the home/car keys goes in the front pocket (bulky), the other front pocket holds the cell phone, wallet goes in the back , or can squeeze in front and, and the list goes on… when visiting a cafe in Tel-Aviv for example, you will notice that the table has everyone’s items on display 🙂 otherwise it will be painful to sit, right?
on a medical note, realize that carrying these items creates tiny imbalances that influence your posture and has microscopic effects on your spine. sound silly and you may dismiss it.. don’t say i did not warn you though…
to my point: there is something inherit about us men, genetic even, that our primal impulse is to refuse the usage of a bag in order carry stuff around.. it makes sense, it saves us lots of trouble and assists in keeping all our belongings safe and available. no… we will not use it. one may say it’s fashion related, that we don’t want to look feminine… or maybe (just maybe) it is the hunter within us that wants to be as light as possible.. you know, so we can responds to imminent attacks from wild animals – our lives are at stake here..
sometimes you will see a couple walking down the street holding hands. so romantic right? if you look closely you will notice that the guy is carrying a bag, which is not his own.. she packed all she will need (wallet, keys, makeup kit, emergency makeup kit, tissue paper, tampons, hand sanitizers and all you one she conceivably thinks may come in handy).. the poor guy looks defeated almost… why? because he planned on carrying pretty much nothing.. and he ends up carrying everything 🙂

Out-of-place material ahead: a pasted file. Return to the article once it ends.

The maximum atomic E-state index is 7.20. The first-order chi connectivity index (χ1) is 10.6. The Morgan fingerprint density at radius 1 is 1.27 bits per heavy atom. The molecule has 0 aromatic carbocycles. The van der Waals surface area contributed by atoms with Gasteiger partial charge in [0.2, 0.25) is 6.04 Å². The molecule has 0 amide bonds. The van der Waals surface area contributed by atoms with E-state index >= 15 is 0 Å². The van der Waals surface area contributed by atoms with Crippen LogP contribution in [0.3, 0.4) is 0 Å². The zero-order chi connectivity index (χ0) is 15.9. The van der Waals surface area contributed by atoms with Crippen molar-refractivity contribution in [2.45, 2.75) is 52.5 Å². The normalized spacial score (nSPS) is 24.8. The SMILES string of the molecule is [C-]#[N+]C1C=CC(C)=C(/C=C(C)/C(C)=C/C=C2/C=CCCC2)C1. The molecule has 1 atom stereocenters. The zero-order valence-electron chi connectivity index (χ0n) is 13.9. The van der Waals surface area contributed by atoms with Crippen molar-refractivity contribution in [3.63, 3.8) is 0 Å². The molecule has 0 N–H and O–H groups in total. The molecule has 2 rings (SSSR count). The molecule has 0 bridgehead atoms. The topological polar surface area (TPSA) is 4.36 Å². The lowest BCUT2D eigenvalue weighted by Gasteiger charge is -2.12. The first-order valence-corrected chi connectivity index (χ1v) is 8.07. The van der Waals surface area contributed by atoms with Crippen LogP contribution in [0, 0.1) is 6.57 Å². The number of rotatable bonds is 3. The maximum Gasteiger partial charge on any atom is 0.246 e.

guys are hunters, women are gatherers.. they go out to the fields for a while, pick berries and mushrooms, examine colors and compare notes. they need stuff (whatever that is) to get by. us men hunt lions, we need to move fast on our feet, carrying nothing but our weapons.
us guys can “get ready” quickly, minimize what we carry on us, avoid a bag altogether right? we leave our homes happy. we have it all ON us, without any accessories.. and then the lady comes by, bats her eye lids and asks “can u please carry this for me?”… “sweetheart” he tells her, “i am hunting lions here! i need to be agile and responsive! the last thing i need is to carry a bag! .. what the hell?!”. and of course he carries it (if he is a gentleman) with an inherit feeling of defeat.
sounds familiar? i thought so… 🙂 what does it all have to do with technology (this is a technology blog…) you are probably wondering by now…
here is my question: can the ipad change the game for men?one of the great things about the iphone is that it is quite small for what it can do. it can fit into your jean pocket or clipped to a belt. the ipad is a versatile device that will require some sort of carrying (not the one portrayed in the image above for sure.. though some men would find it appealing). the right design and concept may start convincing more men that carrying a bag around is cool and masculine. we won’t have to feel like a girl walking around with a bag full of stuff we don’t need.
i personally think there is room for an ipad carrying bag that men would adopt and use. time will tell.
google provides me with email alerts whenever the word “pengas” pops up on the news/blogsphere. we are a small family and i am interested in learning if there are members of us out there in the world (like greece, israel, US, canada and australia).